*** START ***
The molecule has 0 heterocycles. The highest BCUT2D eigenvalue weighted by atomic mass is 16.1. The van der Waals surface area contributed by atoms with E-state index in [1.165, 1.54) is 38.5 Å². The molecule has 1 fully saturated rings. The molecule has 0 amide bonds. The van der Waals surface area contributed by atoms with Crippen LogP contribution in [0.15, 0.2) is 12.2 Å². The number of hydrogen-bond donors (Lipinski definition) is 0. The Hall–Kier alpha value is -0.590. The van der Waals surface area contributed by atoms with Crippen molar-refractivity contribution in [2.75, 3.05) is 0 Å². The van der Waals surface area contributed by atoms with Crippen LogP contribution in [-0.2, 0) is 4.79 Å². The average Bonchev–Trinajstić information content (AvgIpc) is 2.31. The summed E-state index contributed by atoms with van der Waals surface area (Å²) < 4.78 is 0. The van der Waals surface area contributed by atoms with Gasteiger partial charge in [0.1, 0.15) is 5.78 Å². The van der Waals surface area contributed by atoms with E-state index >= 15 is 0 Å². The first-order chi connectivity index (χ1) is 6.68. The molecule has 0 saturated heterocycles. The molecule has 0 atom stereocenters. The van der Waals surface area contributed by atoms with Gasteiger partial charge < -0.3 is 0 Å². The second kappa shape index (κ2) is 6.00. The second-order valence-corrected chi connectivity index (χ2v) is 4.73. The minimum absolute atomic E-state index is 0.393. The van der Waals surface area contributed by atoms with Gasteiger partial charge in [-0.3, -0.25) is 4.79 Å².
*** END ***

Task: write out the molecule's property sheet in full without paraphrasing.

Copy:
The molecule has 0 heterocycles. The highest BCUT2D eigenvalue weighted by atomic mass is 16.1. The van der Waals surface area contributed by atoms with E-state index in [1.165, 1.54) is 38.5 Å². The molecule has 1 fully saturated rings. The molecule has 0 amide bonds. The van der Waals surface area contributed by atoms with Crippen LogP contribution in [0.15, 0.2) is 12.2 Å². The number of hydrogen-bond donors (Lipinski definition) is 0. The Hall–Kier alpha value is -0.590. The van der Waals surface area contributed by atoms with Crippen molar-refractivity contribution in [2.75, 3.05) is 0 Å². The van der Waals surface area contributed by atoms with Crippen LogP contribution in [-0.2, 0) is 4.79 Å². The average Bonchev–Trinajstić information content (AvgIpc) is 2.31. The summed E-state index contributed by atoms with van der Waals surface area (Å²) < 4.78 is 0. The van der Waals surface area contributed by atoms with Gasteiger partial charge in [0.1, 0.15) is 5.78 Å². The van der Waals surface area contributed by atoms with E-state index >= 15 is 0 Å². The first-order chi connectivity index (χ1) is 6.68. The molecule has 0 saturated heterocycles. The molecule has 0 atom stereocenters. The van der Waals surface area contributed by atoms with Gasteiger partial charge < -0.3 is 0 Å². The second kappa shape index (κ2) is 6.00. The second-order valence-corrected chi connectivity index (χ2v) is 4.73. The minimum absolute atomic E-state index is 0.393. The van der Waals surface area contributed by atoms with Gasteiger partial charge in [-0.3, -0.25) is 4.79 Å².